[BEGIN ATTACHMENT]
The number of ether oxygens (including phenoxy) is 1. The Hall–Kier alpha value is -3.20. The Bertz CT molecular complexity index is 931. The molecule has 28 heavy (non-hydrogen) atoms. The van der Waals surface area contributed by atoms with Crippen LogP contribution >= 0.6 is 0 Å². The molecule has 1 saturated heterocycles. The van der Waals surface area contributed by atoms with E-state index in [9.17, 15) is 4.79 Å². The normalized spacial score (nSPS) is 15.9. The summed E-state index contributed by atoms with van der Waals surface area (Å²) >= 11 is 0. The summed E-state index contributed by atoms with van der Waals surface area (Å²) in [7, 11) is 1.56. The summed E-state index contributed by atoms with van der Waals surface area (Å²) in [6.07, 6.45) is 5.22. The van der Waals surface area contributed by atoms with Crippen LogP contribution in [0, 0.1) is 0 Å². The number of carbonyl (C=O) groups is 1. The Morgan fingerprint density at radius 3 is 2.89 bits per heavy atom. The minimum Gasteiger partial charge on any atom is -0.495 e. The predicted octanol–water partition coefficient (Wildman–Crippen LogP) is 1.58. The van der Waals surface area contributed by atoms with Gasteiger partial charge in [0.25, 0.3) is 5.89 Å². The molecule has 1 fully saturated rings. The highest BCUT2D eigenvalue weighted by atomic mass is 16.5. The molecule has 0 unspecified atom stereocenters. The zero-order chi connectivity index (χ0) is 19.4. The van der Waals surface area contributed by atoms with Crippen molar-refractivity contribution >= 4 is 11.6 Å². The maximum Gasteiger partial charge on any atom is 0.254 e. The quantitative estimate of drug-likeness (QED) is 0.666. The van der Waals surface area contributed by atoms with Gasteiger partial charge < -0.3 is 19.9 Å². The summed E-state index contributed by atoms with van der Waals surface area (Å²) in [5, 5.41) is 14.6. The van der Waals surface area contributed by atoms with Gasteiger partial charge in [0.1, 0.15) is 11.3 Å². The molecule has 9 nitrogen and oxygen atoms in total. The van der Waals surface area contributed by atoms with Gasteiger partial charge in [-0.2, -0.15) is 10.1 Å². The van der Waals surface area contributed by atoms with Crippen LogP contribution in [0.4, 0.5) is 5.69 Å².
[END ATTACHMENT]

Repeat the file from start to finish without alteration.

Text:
The number of ether oxygens (including phenoxy) is 1. The Hall–Kier alpha value is -3.20. The Bertz CT molecular complexity index is 931. The molecule has 28 heavy (non-hydrogen) atoms. The van der Waals surface area contributed by atoms with Crippen LogP contribution >= 0.6 is 0 Å². The molecule has 1 saturated heterocycles. The van der Waals surface area contributed by atoms with E-state index in [9.17, 15) is 4.79 Å². The normalized spacial score (nSPS) is 15.9. The summed E-state index contributed by atoms with van der Waals surface area (Å²) >= 11 is 0. The summed E-state index contributed by atoms with van der Waals surface area (Å²) in [7, 11) is 1.56. The summed E-state index contributed by atoms with van der Waals surface area (Å²) in [6.07, 6.45) is 5.22. The van der Waals surface area contributed by atoms with Crippen LogP contribution in [0, 0.1) is 0 Å². The number of carbonyl (C=O) groups is 1. The Morgan fingerprint density at radius 3 is 2.89 bits per heavy atom. The minimum Gasteiger partial charge on any atom is -0.495 e. The predicted octanol–water partition coefficient (Wildman–Crippen LogP) is 1.58. The van der Waals surface area contributed by atoms with Gasteiger partial charge in [0.25, 0.3) is 5.89 Å². The molecule has 1 fully saturated rings. The highest BCUT2D eigenvalue weighted by atomic mass is 16.5. The molecule has 0 unspecified atom stereocenters. The zero-order chi connectivity index (χ0) is 19.4. The van der Waals surface area contributed by atoms with Crippen molar-refractivity contribution >= 4 is 11.6 Å². The maximum Gasteiger partial charge on any atom is 0.254 e. The quantitative estimate of drug-likeness (QED) is 0.666. The van der Waals surface area contributed by atoms with Gasteiger partial charge < -0.3 is 19.9 Å². The summed E-state index contributed by atoms with van der Waals surface area (Å²) in [5, 5.41) is 14.6. The van der Waals surface area contributed by atoms with Gasteiger partial charge in [0.1, 0.15) is 11.3 Å². The molecule has 9 nitrogen and oxygen atoms in total. The van der Waals surface area contributed by atoms with Gasteiger partial charge in [-0.2, -0.15) is 10.1 Å². The van der Waals surface area contributed by atoms with Crippen LogP contribution in [0.4, 0.5) is 5.69 Å².